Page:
Villeneuve won his first Formula One race at the fourth round at the Nürburgring despite coming under pressure from the Ferrari of Michael Schumacher. Villeneuve won a further three races, his four race victories still stand as the most in a rookie season (matched by Lewis Hamilton in 2007), and managed to take the title to the final round in Japan. The Canadian and team mate Hill were the only drivers who could win the title, but with a gap of nine points between himself and Hill prior to the final race his chances of winning the title were slim. In the end, Hill won the race while Villeneuve retired on the 37th lap after his right–rear wheel came off.

Having won 4 races in his debut season, Jacques Villeneuve took the record for most wins in his first championship season. He also become the first driver in Formula One history to finish second in his first championship season. Both records were later equaled by Lewis Hamilton in 2007.

1997

Hill was dropped by Williams for 1997, making Villeneuve the team's lead driver. German Heinz-Harald Frentzen was brought into replace Hill. Villeneuve once again challenged for the title, but instead of Hill, the Canadian found himself battling with then double World Champion Michael Schumacher.

Top-10-most-outstanding-rookie-performances-in-f1-10076 2

Villenveue wins Williams F1's 100th race win, at the British GP

Coulthard took the opening race in Australia but Villeneuve took the next two wins in Brazil and Argentina. Five more victories came that season at the Spanish, British, Hungarian, Austrian and Luxembourg Grand Prix. Villeneuve also claimed ten pole positions. His main rival Schumacher had five wins of his own to set up a showdown at the final race of the season.

The title was decided at the final round in Jerez. Villeneuve came out on top and won the World Championship in only his second season, but the race was remembered for a collision between himself and title rival Schumacher. As Villeneuve passed Schumacher at the Dry–Sac corner during the 48th lap, the German turned into the Canadian's car; leaving Villeneuve with a damaged sidepod. Villeneuve recovered however and took third place and the title while Schumacher retired and was disqualified from the Championship.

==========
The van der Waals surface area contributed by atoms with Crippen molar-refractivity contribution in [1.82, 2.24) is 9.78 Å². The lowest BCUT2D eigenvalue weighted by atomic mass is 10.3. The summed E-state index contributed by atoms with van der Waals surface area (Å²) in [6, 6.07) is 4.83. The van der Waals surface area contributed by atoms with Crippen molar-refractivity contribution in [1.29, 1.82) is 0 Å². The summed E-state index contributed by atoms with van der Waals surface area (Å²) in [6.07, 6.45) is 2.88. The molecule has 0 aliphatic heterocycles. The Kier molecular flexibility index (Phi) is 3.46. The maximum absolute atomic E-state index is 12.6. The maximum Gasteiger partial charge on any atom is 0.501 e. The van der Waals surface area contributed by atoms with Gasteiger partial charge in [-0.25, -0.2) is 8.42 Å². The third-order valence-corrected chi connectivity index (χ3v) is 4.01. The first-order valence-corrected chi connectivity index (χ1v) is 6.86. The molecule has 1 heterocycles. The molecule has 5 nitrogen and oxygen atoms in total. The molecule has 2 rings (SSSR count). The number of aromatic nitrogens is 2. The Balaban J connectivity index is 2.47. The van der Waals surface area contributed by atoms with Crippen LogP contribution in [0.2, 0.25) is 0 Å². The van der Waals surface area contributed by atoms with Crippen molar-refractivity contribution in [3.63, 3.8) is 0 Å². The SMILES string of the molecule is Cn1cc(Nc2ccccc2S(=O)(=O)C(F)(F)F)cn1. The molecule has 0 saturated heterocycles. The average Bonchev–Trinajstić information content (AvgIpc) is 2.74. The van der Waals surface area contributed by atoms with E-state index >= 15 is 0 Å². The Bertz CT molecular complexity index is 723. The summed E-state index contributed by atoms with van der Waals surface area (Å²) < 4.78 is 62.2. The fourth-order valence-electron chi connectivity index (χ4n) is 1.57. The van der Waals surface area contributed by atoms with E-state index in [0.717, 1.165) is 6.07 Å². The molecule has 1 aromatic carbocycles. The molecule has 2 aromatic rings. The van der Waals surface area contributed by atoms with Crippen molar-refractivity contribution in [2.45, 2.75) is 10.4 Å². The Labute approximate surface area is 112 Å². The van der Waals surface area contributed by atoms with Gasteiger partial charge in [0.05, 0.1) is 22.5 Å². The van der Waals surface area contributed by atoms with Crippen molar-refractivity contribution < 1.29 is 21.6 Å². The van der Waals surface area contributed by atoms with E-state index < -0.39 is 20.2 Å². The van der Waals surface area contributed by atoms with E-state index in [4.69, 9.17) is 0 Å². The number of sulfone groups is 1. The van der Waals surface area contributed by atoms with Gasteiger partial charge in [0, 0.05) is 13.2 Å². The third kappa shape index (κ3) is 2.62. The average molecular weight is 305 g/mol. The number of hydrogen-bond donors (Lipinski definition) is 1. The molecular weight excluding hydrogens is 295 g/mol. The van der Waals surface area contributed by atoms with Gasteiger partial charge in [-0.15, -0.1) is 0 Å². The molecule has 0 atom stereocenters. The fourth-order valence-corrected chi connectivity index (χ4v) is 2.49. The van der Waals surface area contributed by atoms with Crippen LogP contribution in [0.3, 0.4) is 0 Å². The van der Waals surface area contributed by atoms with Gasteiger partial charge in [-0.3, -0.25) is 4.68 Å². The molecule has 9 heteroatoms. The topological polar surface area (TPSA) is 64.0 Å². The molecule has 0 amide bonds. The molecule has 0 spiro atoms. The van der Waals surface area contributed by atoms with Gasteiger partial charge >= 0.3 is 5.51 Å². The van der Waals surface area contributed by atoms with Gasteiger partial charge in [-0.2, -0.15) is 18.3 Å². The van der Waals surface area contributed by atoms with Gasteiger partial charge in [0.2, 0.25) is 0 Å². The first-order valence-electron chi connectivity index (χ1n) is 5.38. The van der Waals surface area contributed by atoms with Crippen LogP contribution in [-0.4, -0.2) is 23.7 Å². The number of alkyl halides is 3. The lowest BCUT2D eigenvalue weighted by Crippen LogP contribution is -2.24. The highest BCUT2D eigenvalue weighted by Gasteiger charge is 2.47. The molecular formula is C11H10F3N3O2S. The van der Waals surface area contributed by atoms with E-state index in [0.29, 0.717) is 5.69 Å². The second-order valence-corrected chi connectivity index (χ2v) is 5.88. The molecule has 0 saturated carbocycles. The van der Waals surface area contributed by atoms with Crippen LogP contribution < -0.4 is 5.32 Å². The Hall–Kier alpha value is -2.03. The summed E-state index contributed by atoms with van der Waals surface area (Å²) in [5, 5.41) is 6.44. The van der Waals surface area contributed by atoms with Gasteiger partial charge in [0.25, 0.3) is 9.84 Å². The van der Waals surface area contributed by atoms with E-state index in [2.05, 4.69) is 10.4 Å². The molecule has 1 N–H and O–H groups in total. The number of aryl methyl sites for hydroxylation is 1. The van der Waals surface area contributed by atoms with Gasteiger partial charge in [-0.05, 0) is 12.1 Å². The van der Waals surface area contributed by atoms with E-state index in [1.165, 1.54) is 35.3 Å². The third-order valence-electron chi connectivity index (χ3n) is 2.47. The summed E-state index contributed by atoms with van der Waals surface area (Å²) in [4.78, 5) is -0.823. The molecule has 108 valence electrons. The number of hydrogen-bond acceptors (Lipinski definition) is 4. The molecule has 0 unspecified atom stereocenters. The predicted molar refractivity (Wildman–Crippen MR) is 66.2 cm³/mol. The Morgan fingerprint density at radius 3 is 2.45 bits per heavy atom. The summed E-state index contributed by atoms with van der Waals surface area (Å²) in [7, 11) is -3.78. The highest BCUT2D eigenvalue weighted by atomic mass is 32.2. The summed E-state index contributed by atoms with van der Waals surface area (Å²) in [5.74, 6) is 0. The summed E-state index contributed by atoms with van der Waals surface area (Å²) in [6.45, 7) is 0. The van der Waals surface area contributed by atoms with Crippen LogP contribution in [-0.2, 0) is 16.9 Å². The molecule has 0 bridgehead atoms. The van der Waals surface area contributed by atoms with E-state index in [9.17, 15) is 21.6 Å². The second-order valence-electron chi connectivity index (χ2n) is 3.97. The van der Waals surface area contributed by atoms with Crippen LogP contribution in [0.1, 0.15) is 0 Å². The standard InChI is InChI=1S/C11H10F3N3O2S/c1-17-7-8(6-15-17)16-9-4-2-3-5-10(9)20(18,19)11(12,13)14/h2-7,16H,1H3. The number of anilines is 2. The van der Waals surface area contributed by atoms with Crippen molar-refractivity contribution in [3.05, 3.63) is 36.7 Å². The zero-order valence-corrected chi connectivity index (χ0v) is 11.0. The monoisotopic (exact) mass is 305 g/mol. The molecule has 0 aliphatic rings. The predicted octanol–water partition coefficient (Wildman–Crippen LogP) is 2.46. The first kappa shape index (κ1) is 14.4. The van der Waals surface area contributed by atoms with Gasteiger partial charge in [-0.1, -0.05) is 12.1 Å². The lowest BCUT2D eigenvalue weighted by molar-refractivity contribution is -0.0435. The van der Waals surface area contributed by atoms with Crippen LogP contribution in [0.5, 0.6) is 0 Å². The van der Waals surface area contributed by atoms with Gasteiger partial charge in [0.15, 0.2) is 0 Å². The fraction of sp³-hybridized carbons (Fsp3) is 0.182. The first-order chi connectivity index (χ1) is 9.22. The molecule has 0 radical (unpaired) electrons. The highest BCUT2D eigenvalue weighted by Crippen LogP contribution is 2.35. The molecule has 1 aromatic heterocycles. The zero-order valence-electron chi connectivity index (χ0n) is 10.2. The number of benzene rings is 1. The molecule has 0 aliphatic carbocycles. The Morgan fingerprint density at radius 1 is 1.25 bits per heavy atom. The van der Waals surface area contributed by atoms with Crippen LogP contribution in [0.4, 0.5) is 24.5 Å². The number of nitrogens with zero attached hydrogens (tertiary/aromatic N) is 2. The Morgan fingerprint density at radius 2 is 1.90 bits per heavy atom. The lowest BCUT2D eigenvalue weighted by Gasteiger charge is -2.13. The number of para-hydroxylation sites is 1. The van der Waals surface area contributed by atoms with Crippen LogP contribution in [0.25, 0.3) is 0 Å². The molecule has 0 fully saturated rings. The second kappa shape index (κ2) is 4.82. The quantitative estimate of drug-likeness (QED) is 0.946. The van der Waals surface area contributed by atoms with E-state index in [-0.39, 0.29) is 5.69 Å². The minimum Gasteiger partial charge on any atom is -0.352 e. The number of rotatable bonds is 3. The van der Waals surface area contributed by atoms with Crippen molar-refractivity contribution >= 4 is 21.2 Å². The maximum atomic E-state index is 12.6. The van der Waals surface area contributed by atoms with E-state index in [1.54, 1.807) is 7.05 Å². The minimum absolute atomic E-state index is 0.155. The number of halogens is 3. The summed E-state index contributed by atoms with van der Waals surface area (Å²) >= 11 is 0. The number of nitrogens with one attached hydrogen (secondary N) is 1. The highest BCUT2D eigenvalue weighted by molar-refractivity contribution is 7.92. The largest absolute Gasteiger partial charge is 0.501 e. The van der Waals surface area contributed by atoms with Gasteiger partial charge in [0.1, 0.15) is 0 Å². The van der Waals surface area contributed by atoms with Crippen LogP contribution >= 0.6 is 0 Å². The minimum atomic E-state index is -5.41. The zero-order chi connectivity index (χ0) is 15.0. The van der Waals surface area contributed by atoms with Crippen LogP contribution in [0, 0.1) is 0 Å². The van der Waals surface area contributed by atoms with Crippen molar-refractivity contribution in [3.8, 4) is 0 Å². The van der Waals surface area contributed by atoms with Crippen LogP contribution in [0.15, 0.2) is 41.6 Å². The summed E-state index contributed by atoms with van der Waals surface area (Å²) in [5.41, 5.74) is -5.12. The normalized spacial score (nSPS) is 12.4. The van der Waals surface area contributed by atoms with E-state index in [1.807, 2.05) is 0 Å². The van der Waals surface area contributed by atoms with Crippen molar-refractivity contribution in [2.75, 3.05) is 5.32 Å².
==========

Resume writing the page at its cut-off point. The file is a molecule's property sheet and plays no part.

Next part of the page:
1998
Jacques Villeneuve 1998 Italy

Villeneuve at the 1998 Italian Grand Prix

Villeneuve's career went into sharp decline following his World Championship title. Remaining with Williams in 1998 (and becoming the first Williams driver since Keke Rosberg in 1982 to stay with the team for his title defense), he struggled with an underpowered Mecachrome engine which were basically rebadged Renault V10 engines from the previous season that despite some development had been overtaken in power by both Ferrari and the Mercedes-Benz powered McLaren's and he failed to win a single race (like Hill the previous season), although he did finish on the podium twice in Germany and Hungary. Villeneuve finished fifth in the Drivers' Championship with 21 points, 79 points behind Champion Mika Häkkinen in the McLaren-Mercedes.

BAREdit

1999